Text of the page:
Court rules on property rights
The Supreme People's Court (SPC) yesterday issued a long-awaited judicial interpretation on auctions or sales of properties involved in civil cases.
The action, expected to take effect next year, will regulate and improve court-ordered actions.
Priority will be given to auctions involving debtors' properties after they are sealed, held or frozen during the course of court actions, according to the 36-clause interpretation.
Some properties can be sold off if both parties involved in the cases agree to do so. This will aid in the sales of gold or silver and products made from them, seasonal commodities and goods that are difficult to manage.
Auctions should be characterized by openness, transparency and fair competition to help prevent illegal conduct and maximize prices of the properties, said Huang Songyou, vice-president of the Supreme People's Court at a news conference in Beijing yesterday.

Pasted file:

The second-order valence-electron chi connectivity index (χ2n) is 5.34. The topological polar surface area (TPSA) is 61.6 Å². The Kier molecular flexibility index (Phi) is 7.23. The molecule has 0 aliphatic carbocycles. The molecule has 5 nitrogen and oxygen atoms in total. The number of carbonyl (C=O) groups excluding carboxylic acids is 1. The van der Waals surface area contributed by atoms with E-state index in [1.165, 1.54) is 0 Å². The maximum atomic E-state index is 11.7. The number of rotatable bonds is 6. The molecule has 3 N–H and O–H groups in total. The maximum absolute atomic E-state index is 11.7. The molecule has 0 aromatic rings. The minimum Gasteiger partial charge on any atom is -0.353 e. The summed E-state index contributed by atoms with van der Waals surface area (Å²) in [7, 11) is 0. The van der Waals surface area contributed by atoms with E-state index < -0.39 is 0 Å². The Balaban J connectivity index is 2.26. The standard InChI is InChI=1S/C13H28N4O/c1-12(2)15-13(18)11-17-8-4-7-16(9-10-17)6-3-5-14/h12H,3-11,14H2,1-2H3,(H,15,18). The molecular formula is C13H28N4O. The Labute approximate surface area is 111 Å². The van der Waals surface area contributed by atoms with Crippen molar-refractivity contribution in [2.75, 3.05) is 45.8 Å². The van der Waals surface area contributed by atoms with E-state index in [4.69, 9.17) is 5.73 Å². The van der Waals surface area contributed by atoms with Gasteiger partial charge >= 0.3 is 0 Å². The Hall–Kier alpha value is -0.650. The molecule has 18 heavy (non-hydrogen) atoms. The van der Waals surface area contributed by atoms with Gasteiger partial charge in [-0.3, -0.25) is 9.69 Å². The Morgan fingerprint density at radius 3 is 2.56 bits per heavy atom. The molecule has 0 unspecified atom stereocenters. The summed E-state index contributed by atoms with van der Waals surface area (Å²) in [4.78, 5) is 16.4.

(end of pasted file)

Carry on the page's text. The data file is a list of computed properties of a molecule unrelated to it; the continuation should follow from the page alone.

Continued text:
Meanwhile, it will be conducive to protecting and maximizing creditors' rights and protecting their legal interests, Huang said.
The interpretation also stipulates ways of identifying assessment agencies and auctioneers, saying the courts can help examine concerned agencies after both parties are in agreement.
If parties fail to reach an agreement on the choice of auction agencies, courts can help determine one through random designation.
Open tenders are another way to decide on auction agencies.
In recent years, illegal activities have found their way into the auctioning process when designated by local courts, according to Huang.
"Some court officials were roped in by assessment and auction agencies and became corrupt," Huang said.
The interpretation increases the transparency of the auction activities and helps prevent illegal conduct, he said.
The interpretation also stipulates the auction cannot be conducted without bottom prices. Movable properties are not allowed to be auctioned more than twice and immovable properties are not allowed to be done more than three times.
The Supreme People's Court mapped out judicial interpretations since the number of the civil cases involving property auctions has been increasing in recent years and the existing law of civil procedure cannot meet the current demand, Huang said.